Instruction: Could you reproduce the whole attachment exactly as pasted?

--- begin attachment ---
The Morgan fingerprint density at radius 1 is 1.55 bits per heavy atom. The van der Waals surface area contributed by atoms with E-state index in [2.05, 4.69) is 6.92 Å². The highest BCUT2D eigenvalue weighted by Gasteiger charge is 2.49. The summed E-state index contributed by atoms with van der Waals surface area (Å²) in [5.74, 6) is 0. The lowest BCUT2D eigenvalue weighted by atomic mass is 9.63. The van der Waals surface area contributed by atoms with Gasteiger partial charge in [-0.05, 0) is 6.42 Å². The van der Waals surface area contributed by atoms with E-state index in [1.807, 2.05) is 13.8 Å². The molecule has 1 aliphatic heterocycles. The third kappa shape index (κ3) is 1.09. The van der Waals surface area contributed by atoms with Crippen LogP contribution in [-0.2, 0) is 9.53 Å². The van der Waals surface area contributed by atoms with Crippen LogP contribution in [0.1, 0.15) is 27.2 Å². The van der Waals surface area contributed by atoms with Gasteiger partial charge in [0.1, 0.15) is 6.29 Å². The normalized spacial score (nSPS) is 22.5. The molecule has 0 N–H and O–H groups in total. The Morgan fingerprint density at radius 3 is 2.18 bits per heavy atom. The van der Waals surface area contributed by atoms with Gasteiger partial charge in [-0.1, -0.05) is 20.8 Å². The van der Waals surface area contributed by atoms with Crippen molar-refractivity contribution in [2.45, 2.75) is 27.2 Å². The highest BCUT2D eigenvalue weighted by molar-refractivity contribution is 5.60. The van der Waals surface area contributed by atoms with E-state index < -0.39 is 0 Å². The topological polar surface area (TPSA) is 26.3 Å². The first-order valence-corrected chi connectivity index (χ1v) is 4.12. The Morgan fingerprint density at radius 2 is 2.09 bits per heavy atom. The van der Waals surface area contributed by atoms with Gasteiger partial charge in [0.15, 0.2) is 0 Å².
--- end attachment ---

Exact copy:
The Morgan fingerprint density at radius 1 is 1.55 bits per heavy atom. The van der Waals surface area contributed by atoms with E-state index in [2.05, 4.69) is 6.92 Å². The highest BCUT2D eigenvalue weighted by Gasteiger charge is 2.49. The summed E-state index contributed by atoms with van der Waals surface area (Å²) in [5.74, 6) is 0. The lowest BCUT2D eigenvalue weighted by atomic mass is 9.63. The van der Waals surface area contributed by atoms with Gasteiger partial charge in [-0.05, 0) is 6.42 Å². The van der Waals surface area contributed by atoms with E-state index in [1.807, 2.05) is 13.8 Å². The molecule has 1 aliphatic heterocycles. The third kappa shape index (κ3) is 1.09. The van der Waals surface area contributed by atoms with Crippen LogP contribution in [-0.2, 0) is 9.53 Å². The van der Waals surface area contributed by atoms with Crippen LogP contribution in [0.1, 0.15) is 27.2 Å². The van der Waals surface area contributed by atoms with Gasteiger partial charge in [0.1, 0.15) is 6.29 Å². The normalized spacial score (nSPS) is 22.5. The molecule has 0 N–H and O–H groups in total. The Morgan fingerprint density at radius 3 is 2.18 bits per heavy atom. The van der Waals surface area contributed by atoms with Gasteiger partial charge in [-0.1, -0.05) is 20.8 Å². The van der Waals surface area contributed by atoms with Crippen molar-refractivity contribution in [2.45, 2.75) is 27.2 Å². The highest BCUT2D eigenvalue weighted by molar-refractivity contribution is 5.60. The van der Waals surface area contributed by atoms with E-state index < -0.39 is 0 Å². The topological polar surface area (TPSA) is 26.3 Å². The first-order valence-corrected chi connectivity index (χ1v) is 4.12. The Morgan fingerprint density at radius 2 is 2.09 bits per heavy atom. The van der Waals surface area contributed by atoms with Gasteiger partial charge in [0.15, 0.2) is 0 Å².